Why not cut more ticket prices at Yankee Stadium, not just the really expensive ones?
The Yankees’ move Tuesday to slash the price of slower-selling premium seats, including the $2,500 perches, and give away others affects a few hundred seats. It was a cosmetic move to quell criticism and put more bodies in front of television cameras.
There are only 100 seats priced for season-ticket plans at $2,500 — and only 55 to 60 have been sold.
The Yankees’ strategy exacerbates the visible divide between fans in exclusive areas and the tens of thousands outside of club access. The Yankees gave discounts to those who can afford $325 to $2,500 tickets for 81 games, but nothing to fans who might have had to stretch family budgets pinched by the recession to pay $50, $75 or $150 a game.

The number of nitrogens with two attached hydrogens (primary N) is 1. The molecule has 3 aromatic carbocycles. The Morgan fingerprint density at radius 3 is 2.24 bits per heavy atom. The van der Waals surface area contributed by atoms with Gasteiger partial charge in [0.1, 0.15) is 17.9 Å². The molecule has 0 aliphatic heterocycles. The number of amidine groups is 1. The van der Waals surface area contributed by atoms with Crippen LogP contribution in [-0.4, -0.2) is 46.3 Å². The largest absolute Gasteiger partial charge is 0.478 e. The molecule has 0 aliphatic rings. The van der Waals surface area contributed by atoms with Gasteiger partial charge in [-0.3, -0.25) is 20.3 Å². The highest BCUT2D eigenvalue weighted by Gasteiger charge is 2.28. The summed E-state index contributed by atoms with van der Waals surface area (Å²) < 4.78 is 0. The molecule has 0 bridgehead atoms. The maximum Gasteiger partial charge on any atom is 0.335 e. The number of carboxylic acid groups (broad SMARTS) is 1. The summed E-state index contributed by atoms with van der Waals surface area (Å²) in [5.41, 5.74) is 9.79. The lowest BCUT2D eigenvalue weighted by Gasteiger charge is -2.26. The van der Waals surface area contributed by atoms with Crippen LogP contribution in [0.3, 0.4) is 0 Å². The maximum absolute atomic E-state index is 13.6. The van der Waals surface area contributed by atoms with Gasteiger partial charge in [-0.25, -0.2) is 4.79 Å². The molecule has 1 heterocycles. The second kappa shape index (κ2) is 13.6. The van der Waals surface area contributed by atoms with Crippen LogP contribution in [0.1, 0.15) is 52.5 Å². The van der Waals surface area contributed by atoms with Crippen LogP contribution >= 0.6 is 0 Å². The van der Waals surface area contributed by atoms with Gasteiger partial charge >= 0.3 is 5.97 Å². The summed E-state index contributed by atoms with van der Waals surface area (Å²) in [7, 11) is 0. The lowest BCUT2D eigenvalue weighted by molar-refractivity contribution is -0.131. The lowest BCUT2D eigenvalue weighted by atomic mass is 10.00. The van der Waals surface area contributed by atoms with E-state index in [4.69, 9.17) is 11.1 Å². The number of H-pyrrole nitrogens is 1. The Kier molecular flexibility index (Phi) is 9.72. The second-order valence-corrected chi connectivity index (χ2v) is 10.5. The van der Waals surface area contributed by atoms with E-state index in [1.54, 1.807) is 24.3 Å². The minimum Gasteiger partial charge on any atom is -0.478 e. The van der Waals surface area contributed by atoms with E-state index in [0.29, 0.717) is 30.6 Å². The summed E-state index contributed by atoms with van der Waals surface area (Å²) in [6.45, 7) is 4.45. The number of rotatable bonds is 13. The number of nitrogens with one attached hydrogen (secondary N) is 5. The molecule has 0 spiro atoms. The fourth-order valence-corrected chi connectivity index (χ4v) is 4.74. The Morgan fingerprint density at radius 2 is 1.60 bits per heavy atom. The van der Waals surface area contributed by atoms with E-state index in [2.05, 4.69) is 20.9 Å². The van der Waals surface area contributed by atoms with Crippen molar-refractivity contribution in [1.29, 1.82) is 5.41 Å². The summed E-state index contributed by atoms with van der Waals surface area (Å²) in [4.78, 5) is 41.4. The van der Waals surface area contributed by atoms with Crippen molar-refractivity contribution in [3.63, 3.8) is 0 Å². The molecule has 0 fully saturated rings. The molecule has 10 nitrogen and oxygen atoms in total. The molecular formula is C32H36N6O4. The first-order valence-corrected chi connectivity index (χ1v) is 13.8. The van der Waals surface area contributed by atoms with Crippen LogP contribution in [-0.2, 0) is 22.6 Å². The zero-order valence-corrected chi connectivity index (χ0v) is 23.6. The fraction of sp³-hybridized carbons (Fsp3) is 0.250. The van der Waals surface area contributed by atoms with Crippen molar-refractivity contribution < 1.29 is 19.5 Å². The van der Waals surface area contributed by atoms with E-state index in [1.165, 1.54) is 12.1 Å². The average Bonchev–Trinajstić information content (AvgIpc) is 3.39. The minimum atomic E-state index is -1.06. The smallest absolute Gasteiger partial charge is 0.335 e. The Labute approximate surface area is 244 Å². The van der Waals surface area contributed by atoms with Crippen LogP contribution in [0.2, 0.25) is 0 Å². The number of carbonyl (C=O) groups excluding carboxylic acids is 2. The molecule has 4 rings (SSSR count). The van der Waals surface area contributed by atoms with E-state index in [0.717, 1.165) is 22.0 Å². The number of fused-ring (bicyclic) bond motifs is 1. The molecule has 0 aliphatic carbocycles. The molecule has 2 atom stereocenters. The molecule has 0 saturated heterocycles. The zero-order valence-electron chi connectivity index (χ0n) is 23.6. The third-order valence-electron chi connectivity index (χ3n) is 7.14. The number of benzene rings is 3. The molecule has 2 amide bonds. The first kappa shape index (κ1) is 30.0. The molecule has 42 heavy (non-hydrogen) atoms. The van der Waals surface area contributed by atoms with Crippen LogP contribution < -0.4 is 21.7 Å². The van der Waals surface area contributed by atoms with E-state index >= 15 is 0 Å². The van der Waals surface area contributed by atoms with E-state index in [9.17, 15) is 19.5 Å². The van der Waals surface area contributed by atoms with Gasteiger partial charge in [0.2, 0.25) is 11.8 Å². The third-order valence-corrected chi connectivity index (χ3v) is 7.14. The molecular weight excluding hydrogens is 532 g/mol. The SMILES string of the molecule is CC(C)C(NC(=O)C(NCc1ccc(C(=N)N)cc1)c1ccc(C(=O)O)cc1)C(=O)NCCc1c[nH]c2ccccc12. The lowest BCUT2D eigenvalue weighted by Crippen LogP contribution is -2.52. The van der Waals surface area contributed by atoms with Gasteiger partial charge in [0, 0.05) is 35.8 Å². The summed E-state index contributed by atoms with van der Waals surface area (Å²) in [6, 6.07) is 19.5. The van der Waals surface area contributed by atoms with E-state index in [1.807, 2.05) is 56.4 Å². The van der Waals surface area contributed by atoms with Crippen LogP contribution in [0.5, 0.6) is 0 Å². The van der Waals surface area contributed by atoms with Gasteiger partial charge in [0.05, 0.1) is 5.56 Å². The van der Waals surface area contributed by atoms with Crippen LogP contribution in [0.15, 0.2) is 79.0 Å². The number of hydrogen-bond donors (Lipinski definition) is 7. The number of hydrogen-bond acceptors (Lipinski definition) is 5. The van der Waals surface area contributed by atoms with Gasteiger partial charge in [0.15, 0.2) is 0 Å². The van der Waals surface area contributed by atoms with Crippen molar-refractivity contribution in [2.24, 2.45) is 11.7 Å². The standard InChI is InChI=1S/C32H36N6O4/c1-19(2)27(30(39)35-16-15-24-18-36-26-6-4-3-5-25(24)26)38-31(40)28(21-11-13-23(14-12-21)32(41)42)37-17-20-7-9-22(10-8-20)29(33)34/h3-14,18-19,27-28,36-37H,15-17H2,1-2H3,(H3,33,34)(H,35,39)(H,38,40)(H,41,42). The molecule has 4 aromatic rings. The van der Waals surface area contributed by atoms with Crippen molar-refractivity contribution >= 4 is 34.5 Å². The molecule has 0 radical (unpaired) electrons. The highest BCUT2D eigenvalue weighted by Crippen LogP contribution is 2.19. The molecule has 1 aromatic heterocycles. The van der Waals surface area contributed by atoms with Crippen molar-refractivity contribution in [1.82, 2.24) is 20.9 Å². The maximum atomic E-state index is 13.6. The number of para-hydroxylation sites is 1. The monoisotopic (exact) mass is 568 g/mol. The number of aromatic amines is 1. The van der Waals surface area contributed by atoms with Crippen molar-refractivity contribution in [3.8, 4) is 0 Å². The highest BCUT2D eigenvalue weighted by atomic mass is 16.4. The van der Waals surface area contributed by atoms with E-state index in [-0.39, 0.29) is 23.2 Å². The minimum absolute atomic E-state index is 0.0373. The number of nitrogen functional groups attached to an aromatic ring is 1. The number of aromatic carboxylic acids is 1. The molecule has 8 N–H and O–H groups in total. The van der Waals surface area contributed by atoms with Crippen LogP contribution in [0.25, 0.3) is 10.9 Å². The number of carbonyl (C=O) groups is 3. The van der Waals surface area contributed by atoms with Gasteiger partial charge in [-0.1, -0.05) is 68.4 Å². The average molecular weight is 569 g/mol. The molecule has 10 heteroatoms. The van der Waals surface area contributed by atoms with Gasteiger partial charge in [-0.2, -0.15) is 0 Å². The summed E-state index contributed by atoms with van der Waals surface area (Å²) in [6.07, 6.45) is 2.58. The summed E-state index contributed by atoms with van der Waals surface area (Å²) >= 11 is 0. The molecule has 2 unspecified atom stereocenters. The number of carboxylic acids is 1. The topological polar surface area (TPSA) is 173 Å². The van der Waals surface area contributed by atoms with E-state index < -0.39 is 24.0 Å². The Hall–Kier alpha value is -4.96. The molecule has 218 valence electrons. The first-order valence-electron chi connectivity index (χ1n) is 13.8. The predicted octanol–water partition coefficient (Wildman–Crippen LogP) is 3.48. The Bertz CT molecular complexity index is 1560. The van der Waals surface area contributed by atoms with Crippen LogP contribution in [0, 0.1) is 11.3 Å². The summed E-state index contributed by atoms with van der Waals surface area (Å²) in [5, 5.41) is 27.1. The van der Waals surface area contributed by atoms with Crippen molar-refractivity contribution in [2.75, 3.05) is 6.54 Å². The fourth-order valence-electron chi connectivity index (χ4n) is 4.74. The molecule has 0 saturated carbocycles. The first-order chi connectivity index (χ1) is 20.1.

Those fans — many of whom could once afford box seats — deserve something.
There is nothing wrong with treating your highest-paying customers well. Anyone with a full season of $2,500 seats is paying $202,500 this year. That is a real commitment.
But by rewarding only the wealthiest, the Yankees might be inviting some sort of class conflict.
“I won’t predict that this will cause pitchfork riots at the stadium, but it will intensify resentment,” said Todd Gitlin, a professor of journalism and sociology at Columbia University. “The people getting cut-rate deals are in the position of the bonus-getters from A.I.G. or the banks, and people could say, ‘How come these guys get a privilege when I’ve lost my job?’ ”
While I agree that more than just the most expensive seats should probably have been lowered, and it doesn't look too great to just give breaks to the rick, this is all about supply and demand. The Yankees lowered the prices of tickets that they are having trouble selling. If the Yankees had trouble selling bleacher seats, they'd be $10 bucks right now.